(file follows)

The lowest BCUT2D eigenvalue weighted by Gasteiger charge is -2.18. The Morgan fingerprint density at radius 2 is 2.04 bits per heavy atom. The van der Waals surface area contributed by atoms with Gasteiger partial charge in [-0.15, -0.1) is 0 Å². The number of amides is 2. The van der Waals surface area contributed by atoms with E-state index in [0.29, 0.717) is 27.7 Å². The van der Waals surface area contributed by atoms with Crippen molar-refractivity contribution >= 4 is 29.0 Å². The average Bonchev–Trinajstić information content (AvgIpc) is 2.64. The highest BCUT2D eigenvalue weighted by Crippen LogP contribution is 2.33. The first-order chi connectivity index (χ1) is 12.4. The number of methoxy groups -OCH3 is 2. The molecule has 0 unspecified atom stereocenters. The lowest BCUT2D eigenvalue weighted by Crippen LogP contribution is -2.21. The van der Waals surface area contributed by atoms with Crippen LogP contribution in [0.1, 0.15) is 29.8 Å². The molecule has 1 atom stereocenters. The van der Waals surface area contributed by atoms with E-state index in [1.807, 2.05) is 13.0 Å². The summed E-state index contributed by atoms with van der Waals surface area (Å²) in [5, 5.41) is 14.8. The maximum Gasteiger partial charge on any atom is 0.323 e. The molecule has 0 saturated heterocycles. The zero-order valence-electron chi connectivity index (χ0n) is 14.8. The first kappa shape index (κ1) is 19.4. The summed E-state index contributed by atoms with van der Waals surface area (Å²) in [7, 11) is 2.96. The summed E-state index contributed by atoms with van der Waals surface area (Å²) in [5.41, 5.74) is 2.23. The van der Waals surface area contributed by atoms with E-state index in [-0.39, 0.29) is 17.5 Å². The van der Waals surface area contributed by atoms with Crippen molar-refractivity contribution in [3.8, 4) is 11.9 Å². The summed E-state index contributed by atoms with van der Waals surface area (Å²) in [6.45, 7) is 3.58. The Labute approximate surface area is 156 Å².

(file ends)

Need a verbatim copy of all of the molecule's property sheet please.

The lowest BCUT2D eigenvalue weighted by Gasteiger charge is -2.18. The Morgan fingerprint density at radius 2 is 2.04 bits per heavy atom. The van der Waals surface area contributed by atoms with Gasteiger partial charge in [-0.15, -0.1) is 0 Å². The number of amides is 2. The van der Waals surface area contributed by atoms with E-state index in [0.29, 0.717) is 27.7 Å². The van der Waals surface area contributed by atoms with Crippen molar-refractivity contribution >= 4 is 29.0 Å². The average Bonchev–Trinajstić information content (AvgIpc) is 2.64. The highest BCUT2D eigenvalue weighted by Crippen LogP contribution is 2.33. The first-order chi connectivity index (χ1) is 12.4. The number of methoxy groups -OCH3 is 2. The molecule has 0 unspecified atom stereocenters. The lowest BCUT2D eigenvalue weighted by Crippen LogP contribution is -2.21. The van der Waals surface area contributed by atoms with Crippen LogP contribution in [0.1, 0.15) is 29.8 Å². The molecule has 1 atom stereocenters. The van der Waals surface area contributed by atoms with E-state index in [1.807, 2.05) is 13.0 Å². The summed E-state index contributed by atoms with van der Waals surface area (Å²) in [5, 5.41) is 14.8. The maximum Gasteiger partial charge on any atom is 0.323 e. The molecule has 0 saturated heterocycles. The zero-order valence-electron chi connectivity index (χ0n) is 14.8. The first kappa shape index (κ1) is 19.4. The summed E-state index contributed by atoms with van der Waals surface area (Å²) in [7, 11) is 2.96. The summed E-state index contributed by atoms with van der Waals surface area (Å²) in [5.41, 5.74) is 2.23. The van der Waals surface area contributed by atoms with E-state index in [-0.39, 0.29) is 17.5 Å². The van der Waals surface area contributed by atoms with Crippen molar-refractivity contribution in [3.8, 4) is 11.9 Å². The summed E-state index contributed by atoms with van der Waals surface area (Å²) in [6.45, 7) is 3.58. The Labute approximate surface area is 156 Å².